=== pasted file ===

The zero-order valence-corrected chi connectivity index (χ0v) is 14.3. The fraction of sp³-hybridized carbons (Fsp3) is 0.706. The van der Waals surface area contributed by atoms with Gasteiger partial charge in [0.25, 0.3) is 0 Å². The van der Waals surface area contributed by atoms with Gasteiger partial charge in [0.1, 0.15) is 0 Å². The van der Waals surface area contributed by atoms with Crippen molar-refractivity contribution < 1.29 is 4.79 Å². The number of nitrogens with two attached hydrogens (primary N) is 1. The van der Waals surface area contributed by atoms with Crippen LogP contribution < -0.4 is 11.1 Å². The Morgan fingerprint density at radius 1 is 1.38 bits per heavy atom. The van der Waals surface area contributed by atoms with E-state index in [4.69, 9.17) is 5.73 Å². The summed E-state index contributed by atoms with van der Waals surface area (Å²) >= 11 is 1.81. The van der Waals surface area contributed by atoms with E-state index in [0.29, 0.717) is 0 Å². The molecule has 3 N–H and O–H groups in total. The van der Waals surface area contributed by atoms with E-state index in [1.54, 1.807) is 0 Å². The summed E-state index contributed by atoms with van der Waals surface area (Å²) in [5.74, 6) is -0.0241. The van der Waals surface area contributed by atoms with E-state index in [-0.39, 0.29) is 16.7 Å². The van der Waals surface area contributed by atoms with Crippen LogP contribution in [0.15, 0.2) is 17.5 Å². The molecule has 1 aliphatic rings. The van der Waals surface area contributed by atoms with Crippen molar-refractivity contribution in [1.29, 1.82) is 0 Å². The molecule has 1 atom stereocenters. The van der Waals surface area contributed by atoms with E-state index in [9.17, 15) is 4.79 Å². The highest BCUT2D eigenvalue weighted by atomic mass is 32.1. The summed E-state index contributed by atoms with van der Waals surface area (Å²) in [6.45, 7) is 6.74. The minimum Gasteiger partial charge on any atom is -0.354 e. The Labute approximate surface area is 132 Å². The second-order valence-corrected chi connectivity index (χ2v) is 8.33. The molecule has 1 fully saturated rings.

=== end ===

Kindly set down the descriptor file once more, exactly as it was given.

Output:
The zero-order valence-corrected chi connectivity index (χ0v) is 14.3. The fraction of sp³-hybridized carbons (Fsp3) is 0.706. The van der Waals surface area contributed by atoms with Gasteiger partial charge in [0.25, 0.3) is 0 Å². The van der Waals surface area contributed by atoms with Gasteiger partial charge in [0.1, 0.15) is 0 Å². The van der Waals surface area contributed by atoms with Crippen molar-refractivity contribution < 1.29 is 4.79 Å². The number of nitrogens with two attached hydrogens (primary N) is 1. The van der Waals surface area contributed by atoms with Crippen LogP contribution < -0.4 is 11.1 Å². The Morgan fingerprint density at radius 1 is 1.38 bits per heavy atom. The van der Waals surface area contributed by atoms with E-state index in [4.69, 9.17) is 5.73 Å². The summed E-state index contributed by atoms with van der Waals surface area (Å²) >= 11 is 1.81. The van der Waals surface area contributed by atoms with E-state index in [0.29, 0.717) is 0 Å². The molecule has 3 N–H and O–H groups in total. The van der Waals surface area contributed by atoms with E-state index in [1.54, 1.807) is 0 Å². The summed E-state index contributed by atoms with van der Waals surface area (Å²) in [5.74, 6) is -0.0241. The van der Waals surface area contributed by atoms with E-state index in [-0.39, 0.29) is 16.7 Å². The van der Waals surface area contributed by atoms with Crippen LogP contribution in [0.15, 0.2) is 17.5 Å². The molecule has 1 aliphatic rings. The van der Waals surface area contributed by atoms with Crippen molar-refractivity contribution in [1.29, 1.82) is 0 Å². The molecule has 1 atom stereocenters. The van der Waals surface area contributed by atoms with E-state index in [9.17, 15) is 4.79 Å². The highest BCUT2D eigenvalue weighted by atomic mass is 32.1. The summed E-state index contributed by atoms with van der Waals surface area (Å²) in [6.45, 7) is 6.74. The minimum Gasteiger partial charge on any atom is -0.354 e. The Labute approximate surface area is 132 Å². The second-order valence-corrected chi connectivity index (χ2v) is 8.33. The molecule has 1 fully saturated rings.